By Charles Hoffacker

Trinity Church is located in downtown Upper Marlboro, a small city that serves as the county seat of Prince George’s County, Maryland’s second most populous county. The parish was founded in 1810 and its original church was consecrated in 1812 by Bishop Thomas Claggett, first bishop of Maryland and the first bishop ordained on American soil.

The second decade of that century continued to prove dramatic for Trinity Church, but in threatening ways.  In 1814, British troops billeted at Trinity on the way to burn Washington. Dr. Beanes, the senior warden, placed some rowdy British troops in the local jail. The British, wanting to try him for treason, arrested Beanes and put him aboard ship.  President Madison appointed a young lawyer, Francis Scott Key (like Beanes, an Episcopalian) to negotiate Beanes’ release. This led to Key witnessing from Baltimore Harbor the massive British bombardment of Fort McHenry and writing “The Star Spangled Banner.”

The second decade of the current century may also become a dramatic time for this parish.  Rather than coping with a military invasion, current members, together with the rest of the world, are confronted by the Covid-19 pandemic.

An admonition prominently displayed on the parish website explains the Trinity approach to this and other crises: “Life is tough.  Don’t go it alone.  With support from God and each other, we can walk together and do God’s work in the world.”

In true Anglican fashion, Trinity Church is concerned for both its members and its local community.  Trinity houses the Marlboro Food Bank, which is supported by Trinity and eight other area churches.  Every month, food is collected, sorted, bagged, and distributed to neighbors in need.  Normally this effort serves more than a hundred households each month and engages volunteers from all the member churches.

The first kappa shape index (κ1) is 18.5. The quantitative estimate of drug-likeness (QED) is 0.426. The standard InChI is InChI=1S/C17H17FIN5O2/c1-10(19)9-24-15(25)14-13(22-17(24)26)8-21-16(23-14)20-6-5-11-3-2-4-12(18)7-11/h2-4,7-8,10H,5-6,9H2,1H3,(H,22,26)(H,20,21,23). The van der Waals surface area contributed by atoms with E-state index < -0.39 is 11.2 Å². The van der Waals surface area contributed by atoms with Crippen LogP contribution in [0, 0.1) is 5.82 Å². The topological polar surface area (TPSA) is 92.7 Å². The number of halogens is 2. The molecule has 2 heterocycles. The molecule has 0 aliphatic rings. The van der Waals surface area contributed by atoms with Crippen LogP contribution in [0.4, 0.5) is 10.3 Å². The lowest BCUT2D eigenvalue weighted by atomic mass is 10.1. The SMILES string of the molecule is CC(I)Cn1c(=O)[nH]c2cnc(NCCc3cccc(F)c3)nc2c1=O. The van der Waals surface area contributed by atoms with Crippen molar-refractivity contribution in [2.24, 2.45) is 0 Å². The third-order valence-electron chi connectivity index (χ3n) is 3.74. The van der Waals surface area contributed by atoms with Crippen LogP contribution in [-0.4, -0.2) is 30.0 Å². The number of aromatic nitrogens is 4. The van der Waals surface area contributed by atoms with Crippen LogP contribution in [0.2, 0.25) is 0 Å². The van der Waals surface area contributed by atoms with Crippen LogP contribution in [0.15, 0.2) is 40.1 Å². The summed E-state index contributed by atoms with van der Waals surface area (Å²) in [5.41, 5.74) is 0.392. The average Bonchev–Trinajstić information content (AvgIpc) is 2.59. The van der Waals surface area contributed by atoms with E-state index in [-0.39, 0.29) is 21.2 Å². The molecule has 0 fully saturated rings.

In April, the distribution date fell on April 11, Holy Saturday, when the weather was beautiful.  The usual arrangements for pickup were restructured to reduce the coronavirus threat to clients and workers. As people arrived in cars on the church property, they were welcomed by the Rev. Olivia Hilton, Trinity’s priest-in-charge and packages of food were put in car trunks by Gary Hogue and Larry Horton.  These food packages included non-perishable groceries, chicken soup, frozen meat, and ice cream. In addition to the food made available on Holy Saturday, a supermarket gift card was mailed to everyone registered for the monthly distribution. Larry Horton summed up his experience: “The risk of danger was well worth the many smiles we received as the people passed through receiving their share.”

The bad news is that the pandemic’s economic impact will likely mean more people than before will need the services of the food bank.  The good news is that distribution days at Trinity Church will continue for as long as the need exists.

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